I’m an instrumentalist. Are you one too?

Over the past few years I’ve realized that there are a lot of scientists who have a different view of science than I do, and most of them don’t even know about my way of thinking. But my way of thinking about science – Instrumentalism – is cool! I’m writing this post to explain what Instrumentalism is, and why I prefer it to other ways of thinking about science. At the very least I can link back to this from future posts so that you’ll understand why I say certain things. Maybe you’ll agree with me that Instrumentalism is cool. Maybe you’re already an Instrumentalist and you didn’t even know it!

Ernst Mach

“When the human mind, with its limited powers, attempts to mirror in itself the rich life of the world, of which it itself is only a small part, and which it can never hope to exhaust, it has every reason for proceeding economically.” – Ernst Mach, 1898.

Instrumentalism is the idea that scientific theories can never be proven wrong or right. Instead, theories are tools for understanding and prediction. They can be judged as better or worse tools, but that depends entirely on the context: what’s being explained to who and what’s being predicted, under what circumstances. Scientific models have the same status. In one of the most famous cases, the movement of the sun relative to the Earth, neither Ptolemy’s geocentric model nor Copernicus’s heliocentric model would be considered “true” or “false.”

This view of theories does not mean that there is no truth or falsity in science. Observations can still be accurate or inaccurate. And critically, hypotheses can be confirmed or rejected. These hypotheses are usually based on a theory, and a theory that predicts a lot of falsified hypotheses is not a very useful theory. So the heliocentric model is more useful than the simple geocentric model for predicting the movements of planets because those predictions are more often correct.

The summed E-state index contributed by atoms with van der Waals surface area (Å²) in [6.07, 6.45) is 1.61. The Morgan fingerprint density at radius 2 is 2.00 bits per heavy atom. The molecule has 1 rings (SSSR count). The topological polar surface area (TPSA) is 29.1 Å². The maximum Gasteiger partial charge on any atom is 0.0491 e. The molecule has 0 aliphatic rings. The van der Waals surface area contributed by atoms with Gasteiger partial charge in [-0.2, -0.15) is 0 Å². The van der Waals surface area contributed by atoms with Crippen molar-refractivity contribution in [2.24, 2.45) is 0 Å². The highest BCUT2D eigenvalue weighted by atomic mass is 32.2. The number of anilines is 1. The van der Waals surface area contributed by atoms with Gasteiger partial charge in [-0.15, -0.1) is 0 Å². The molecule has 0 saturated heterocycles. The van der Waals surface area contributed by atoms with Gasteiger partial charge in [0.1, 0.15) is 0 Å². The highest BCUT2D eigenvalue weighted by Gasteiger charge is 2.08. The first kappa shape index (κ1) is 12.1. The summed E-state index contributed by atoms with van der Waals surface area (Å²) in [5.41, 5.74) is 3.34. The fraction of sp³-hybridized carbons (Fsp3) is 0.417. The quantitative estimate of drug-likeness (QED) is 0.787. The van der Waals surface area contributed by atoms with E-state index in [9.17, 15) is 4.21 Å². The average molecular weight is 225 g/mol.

On the other hand, the geocentric model must still be useful, because most people continue to use it every day. If you’ve ever talked about the sun “rising,” you’ve used a heliocentric model. It’s a lot easier than talking about part of the earth’s surface rotating away from the direct rays of the sun. The geocentric model’s predictions about the sun’s behavior are perfectly adequate for day to day human activity.

Since theories are tools for understanding, they are more useful if they are based on a simple analogy to something familiar. The geocentric model compares the sun to flying birds and jumping horses, or to spheres and hoops. In order to explain the apparent “retrograde motion” of the planets, astronomers added the ugly and counterintuitive “epicycles” to the geocentric model. But the sun does not exhibit retrograde motion, so there are no epicycles to spoil its simplicity.

This means that an astronomer (or any of us watching a movie about space) will likely use both the heliocentric model and the geocentric model on the same day, or even in the same hour. In a view of science which says theories are true or false, what does it say about someone that they use two different theories to model the same phenomenon on the same day? Maybe that person is a hypocrite, or even worse, weak-minded for not having the will to consistently apply the true model.

In contrast, instrumentalism is pluralist, tolerant and understanding. Of course sometimes we all act like the sun goes around the earth. It’s the simplest, most straightforward way to think about it!

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